537 String and Keyboard Chamber Literature (3:3).

Pr. upper division undergraduate or graduate standing in performance studies or permission of the instructor.

Survey of string and piano chamber music literature from the seventeenth century to the present. Emphasis on historical perspectives, performance of representative works, and score analysis. (Odd FA)

538 *The Symphonic Tradition (3:3).

Pr. 332, 333 or consent of instructor.

Advanced study of symphonic styles and techniques from Baroque era to present. (Even SP)

540 Piano Teachers' Seminar (3:3).

  • May be repeated once for credit by degree students.

Piano literature, technique, and interpretation for teachers of piano. Specific course content described with each offering of the seminar. (Not offered every year.)

541 Principles of Vocal Pedagogy (3:3).

Pr. senior or graduate standing as a voice major or principal or consent of instructor.

Teaching process as applied to singing. Includes historical development and an examination and comparison of concepts and approaches past and present. (FA)

550 *Electronic Music (3:2:2).

Same as 350 above. Introductory course in electronic composition. Lecture and laboratory experience. (FA,SP)

558 Jazz Arranging II (3:3).

Pr. 201, 202, 203, 205, and 206 or graduate standing in music theory.

Advanced study of techniques and disciplines employed in arranging for jazz ensembles. (Even SP)

560 History of Jazz (3:3).

Pr. 206, 301, 331, 332, 333.

Chronological survey of jazz music and jazz history. Introduction to standard reference works and investigation of socio-cultural aspects. (Even SP)

563 Band Arranging (3:3).

Arranging, editing, and rescoring for concert and marching bands for performance at various levels. (Not offered every year.)

566 Orchestration (3:3).

Advanced techniques in instrumental writing. Practical exercises in scoring and arranging for small and large ensembles, emphasizing orchestral instruments.

568 Organ Literature (3:3).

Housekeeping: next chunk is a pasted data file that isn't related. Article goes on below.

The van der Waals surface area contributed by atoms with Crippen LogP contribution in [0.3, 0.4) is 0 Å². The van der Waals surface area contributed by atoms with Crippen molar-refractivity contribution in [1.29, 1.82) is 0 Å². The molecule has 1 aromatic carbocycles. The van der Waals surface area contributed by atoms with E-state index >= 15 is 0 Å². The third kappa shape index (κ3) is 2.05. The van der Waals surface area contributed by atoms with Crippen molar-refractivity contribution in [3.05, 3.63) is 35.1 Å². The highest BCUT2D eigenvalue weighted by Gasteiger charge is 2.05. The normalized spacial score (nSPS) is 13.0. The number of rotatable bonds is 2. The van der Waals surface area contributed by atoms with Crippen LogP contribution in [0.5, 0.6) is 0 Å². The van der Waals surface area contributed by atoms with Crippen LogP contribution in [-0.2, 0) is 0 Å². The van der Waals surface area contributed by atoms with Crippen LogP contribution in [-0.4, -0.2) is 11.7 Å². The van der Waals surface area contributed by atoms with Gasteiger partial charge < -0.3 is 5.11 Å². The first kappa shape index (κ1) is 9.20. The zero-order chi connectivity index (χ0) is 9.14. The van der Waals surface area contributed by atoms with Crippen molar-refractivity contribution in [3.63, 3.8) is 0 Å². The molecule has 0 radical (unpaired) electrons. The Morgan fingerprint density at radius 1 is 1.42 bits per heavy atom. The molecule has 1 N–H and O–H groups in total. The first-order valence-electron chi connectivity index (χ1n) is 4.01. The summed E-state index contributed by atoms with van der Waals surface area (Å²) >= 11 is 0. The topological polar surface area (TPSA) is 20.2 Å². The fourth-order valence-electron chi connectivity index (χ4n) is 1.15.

Survey of organ literature from sixteenth century to present. (Not offered every year.)

570 Piano Technique, A Pedagogical Survey (3:3).

Pr. 351 level or above in piano performance studies, or permission of the instructor.

A chronological survey of theories of piano technique from the clavier methods of the early eighteenth century to the present. (Even SP)

571 String Solo Literature (3:3).

Pr. upper division and graduate string students, or permission of instructor.

Survey of literature for the violin, viola, cello, and bass from the seventeenth century to the present. Emphasis on historical perspectives, score analysis, aspects of performance practice, and performance of representative compositions. (Even FA)

572 Woodwind Literature (3:3).

Pr. MUS 351 performance level, or permission of instructor.

Survey of woodwind solo and chamber literature, 17th century to the present. Emphasis on historical perspectives, woodwind genres, performance practice, performances of representative works, and score analysis. (Odd SP)

573 Brass Solo Literature (3:3).

Pr. 351 level or above in brass performance studies or permission of instructor.

Survey of brass solo literature from the seventeenth century to the present. Emphasis on historical perspectives, aspects of performance practice techniques, performances of representative works, and score analysis. (Even FA)

Please refer to The Graduate School Bulletin for additional graduate level courses.